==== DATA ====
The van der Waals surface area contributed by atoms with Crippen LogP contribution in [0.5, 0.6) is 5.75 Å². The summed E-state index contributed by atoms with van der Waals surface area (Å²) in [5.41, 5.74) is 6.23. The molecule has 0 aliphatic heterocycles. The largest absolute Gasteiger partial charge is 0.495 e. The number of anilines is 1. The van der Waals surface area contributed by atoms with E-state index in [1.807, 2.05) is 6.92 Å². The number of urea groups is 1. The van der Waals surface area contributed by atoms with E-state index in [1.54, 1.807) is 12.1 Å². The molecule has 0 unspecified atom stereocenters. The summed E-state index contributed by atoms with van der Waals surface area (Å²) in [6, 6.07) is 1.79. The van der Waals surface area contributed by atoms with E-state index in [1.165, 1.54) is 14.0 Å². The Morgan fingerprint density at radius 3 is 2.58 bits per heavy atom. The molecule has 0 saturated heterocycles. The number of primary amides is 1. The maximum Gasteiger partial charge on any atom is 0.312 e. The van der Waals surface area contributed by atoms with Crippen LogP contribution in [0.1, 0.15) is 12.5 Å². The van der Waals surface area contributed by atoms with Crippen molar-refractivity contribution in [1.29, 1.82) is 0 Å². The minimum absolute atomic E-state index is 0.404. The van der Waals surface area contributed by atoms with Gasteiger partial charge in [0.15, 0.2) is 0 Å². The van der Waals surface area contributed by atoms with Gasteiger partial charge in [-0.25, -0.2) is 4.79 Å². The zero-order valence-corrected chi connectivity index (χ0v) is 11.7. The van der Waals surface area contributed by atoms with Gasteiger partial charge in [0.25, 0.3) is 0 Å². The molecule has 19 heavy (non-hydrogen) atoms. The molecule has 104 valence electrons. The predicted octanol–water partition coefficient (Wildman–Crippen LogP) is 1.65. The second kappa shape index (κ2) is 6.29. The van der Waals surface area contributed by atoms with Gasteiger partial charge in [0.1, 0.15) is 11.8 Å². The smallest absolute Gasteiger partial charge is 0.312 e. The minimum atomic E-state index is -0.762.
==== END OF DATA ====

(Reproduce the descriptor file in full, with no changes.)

The van der Waals surface area contributed by atoms with Crippen LogP contribution in [0.5, 0.6) is 5.75 Å². The summed E-state index contributed by atoms with van der Waals surface area (Å²) in [5.41, 5.74) is 6.23. The molecule has 0 aliphatic heterocycles. The largest absolute Gasteiger partial charge is 0.495 e. The number of anilines is 1. The van der Waals surface area contributed by atoms with E-state index in [1.807, 2.05) is 6.92 Å². The number of urea groups is 1. The van der Waals surface area contributed by atoms with E-state index in [1.54, 1.807) is 12.1 Å². The molecule has 0 unspecified atom stereocenters. The summed E-state index contributed by atoms with van der Waals surface area (Å²) in [6, 6.07) is 1.79. The van der Waals surface area contributed by atoms with E-state index in [1.165, 1.54) is 14.0 Å². The Morgan fingerprint density at radius 3 is 2.58 bits per heavy atom. The molecule has 0 saturated heterocycles. The number of primary amides is 1. The maximum Gasteiger partial charge on any atom is 0.312 e. The van der Waals surface area contributed by atoms with Crippen LogP contribution in [0.1, 0.15) is 12.5 Å². The van der Waals surface area contributed by atoms with Crippen molar-refractivity contribution in [1.29, 1.82) is 0 Å². The minimum absolute atomic E-state index is 0.404. The van der Waals surface area contributed by atoms with Gasteiger partial charge in [0.15, 0.2) is 0 Å². The van der Waals surface area contributed by atoms with Gasteiger partial charge in [-0.25, -0.2) is 4.79 Å². The zero-order valence-corrected chi connectivity index (χ0v) is 11.7. The van der Waals surface area contributed by atoms with Gasteiger partial charge in [0.25, 0.3) is 0 Å². The molecule has 19 heavy (non-hydrogen) atoms. The molecule has 104 valence electrons. The predicted octanol–water partition coefficient (Wildman–Crippen LogP) is 1.65. The second kappa shape index (κ2) is 6.29. The van der Waals surface area contributed by atoms with Gasteiger partial charge in [0.1, 0.15) is 11.8 Å². The smallest absolute Gasteiger partial charge is 0.312 e. The minimum atomic E-state index is -0.762.